A Fairway To Heaven For Singles & Partying PubClubbers
When it comes to sporting events, the AT&T Pebble Beach National Pro-Am is as attractive as its golf course. Or, more accurately, courses.
It is the lovely lady that glitters like gold in sunshine. As beautiful as a birdie on 18. And as welcoming as an original Shelby at an historic car auction.
Held among the central California coastal towns of Carmel and Monterey the AT&T Pebble Beach as it is commonly referred to in the golf community, is a four-day tournament featuring PGA professionals playing with well-heeled amateurs, some of whom are Hollywood heavyweights. The tournament is annually held the first weekend in February.
The Field – PGA Pros & Celebrities
This field traditionally includes Jordan Spieth, Jason Day, Dustin Johnson (and his smokin’ hot wife, Wayne Gretzky’s daughter), Phil Michelson and Bubba Watson, tho not Tiger Woods.
Bill Murray is scheduled to play (again).
Other celebrities include Gretzky, Justin Timberlake, Peyton Manning, Mark Walberg and Josh Dumamel.
The weather will be in the mild mid-60s in the daytime with temperatures dropping into the 40s at night. It will be sunny, so it will look great not just on TV, but in person, as well.
The tournament is played not on one course, but three – Spyglass Hill, Poppy Hills and the most famous of them all, Pebble Beach Golf Links. The latter is as stunning as any course anywhere in the world, pressed against the central California coast.
The 18th hole, in particular, may be as spectacular as any in golf, where errant tee shots can wind up on the beach. Or in the Pacific.
Certainly, plenty of people go for the golf, the scenery and the celebrity sightings (and autograph signings). But for the many single social seekers in the area, it’s a “fore-gone” conclusion this is the place for them to be each year in the middle of February,
For the AT&T Pebble Beach Pro-Am is one of the best party scenes on the PGA Tour, falling in line behind the Waste Management Phoenix Open (such extreme wildness is simply not proper at Pebble Beach) and on par with the Buick Invitational in Torrey Pines, CA; the Crown Plaza Invitational at Colonial in Fort Worth, Texas and the Verizon Heritage in Hilton Head Island, S.C.
During the day, there’s the course and the event itself. The very nature of a golf tournament invites casual cocktailing and Pebble Beach nails this like a John Daly drive. Refreshment stands serving food and beverages are plentiful and, as noted above, the setting is spectacular. Some houses along the way hold parties.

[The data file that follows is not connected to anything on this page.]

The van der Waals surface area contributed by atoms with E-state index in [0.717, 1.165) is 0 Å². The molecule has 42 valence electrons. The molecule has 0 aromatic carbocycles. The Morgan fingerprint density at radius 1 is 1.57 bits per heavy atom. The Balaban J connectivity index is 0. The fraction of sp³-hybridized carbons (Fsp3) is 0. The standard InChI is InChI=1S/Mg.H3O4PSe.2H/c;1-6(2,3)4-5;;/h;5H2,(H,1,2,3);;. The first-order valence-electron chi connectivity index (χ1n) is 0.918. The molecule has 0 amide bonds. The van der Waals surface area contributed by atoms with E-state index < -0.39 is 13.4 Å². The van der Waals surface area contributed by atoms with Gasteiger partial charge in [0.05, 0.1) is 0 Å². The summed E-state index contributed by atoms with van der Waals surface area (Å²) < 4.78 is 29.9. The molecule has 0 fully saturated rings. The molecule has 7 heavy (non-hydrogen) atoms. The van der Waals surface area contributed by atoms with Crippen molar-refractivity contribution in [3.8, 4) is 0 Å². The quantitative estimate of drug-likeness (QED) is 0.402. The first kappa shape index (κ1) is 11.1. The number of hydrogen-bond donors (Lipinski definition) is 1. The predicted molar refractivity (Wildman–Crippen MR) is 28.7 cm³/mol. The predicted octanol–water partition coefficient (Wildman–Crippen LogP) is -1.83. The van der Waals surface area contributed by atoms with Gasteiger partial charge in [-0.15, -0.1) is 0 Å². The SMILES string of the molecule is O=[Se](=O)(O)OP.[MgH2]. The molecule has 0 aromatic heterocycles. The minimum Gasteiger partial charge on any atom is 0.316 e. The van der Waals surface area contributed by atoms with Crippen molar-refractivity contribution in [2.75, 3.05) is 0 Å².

The 15th is especially ripe for such activity and even fans who are not invited to the patio can certainly soak in the scenery.
Locals simply refer to it “the Pro-Am” and they come from all over the Bay Area to play the field – from Monterey, Seaside and Santa Cruz, plus San Francisco, San Jose and Los Gatos. Even a few folks come in from Los Angeles and other California locations.
To them the 18th isn’t “the greatest finishing hole in golf,” it’s the fairway to heaven.
Because of the amateurs in the field, this is one of the “looser” events on Tour with course officials far less intense than at most tournaments. There’s also some distance between the fairways so conversations don’t always have to be held to a whisper. Spending time on this course is hardly a good walk spoiled.
Where To Party – The Bars At The Pebble Beach Pro-Am
Yet it is the clubhouse that is the real attraction for the party-seeking set. There’s two places, the Tap Room and a large lounge area next to the Stillwater Bar and Grill, which serves as the prime place.
Stillwater has large windows that look out over the 18th green – and the ocean – but most patrons are looking around or talking to other patrons. (Hearty souls brave the often cool weather and take up position on the patio.)
Spend five minutes here and it’s quite obvious that not all of the swings at the Pebble Beach Pro-Am take place on the golf course. The lines are flowing like the liquor. some way off the mark, others lipping out and a few destined to find the bottom of the cup.
Some people wind up in the rough, others land in the middle of the fairway. But, like the game of golf itself, there’s always the potential for making that one good shot that brings people back here time and time again.
Regardless of their score(s), most people don’t make the cut, preferring to party Friday and Saturday but not Sunday.
Across the hallway is the Tap Room. This is primarily a sit-down restaurant and there’s often a line at its front entrance. By 10, however, the bar is bustling to midnight.
This area is open to the public, so the $50 GA ticket provides access to the clubhouse.And don’t think the golfers and celebrities are as rare as a hole-in-one on 17; they love to mix it up, too. It must be pointed out that while the Pro-Am is fun, it’s not an over-the-edge event, but one to be savored like a fine Monterey County wine.
Partying at the Pro-Am is no cheap thrill. Beers are $11 for drafts, $7 for bottles (at the Tap Room, the draughts are at least larger), and $9-12 for cocktails. Food is available (and recommended) and sandwiches and burgers are $18. At Stillwater, bars are set up at either end of the room and patrons receive frequent visits by waiters and waitresses.
And those servers are often more friendly than some of the patrons. In fact, everyone working or volunteering at this tournament is as accommodating as a friendly foursome that allows you to play through.
They smile, are helpful and go out of their way to make everyone feel like the club champion. It’s the most impressive part of the tournament and makes the event as inspiring as a birdie rolling into the cup at 18.
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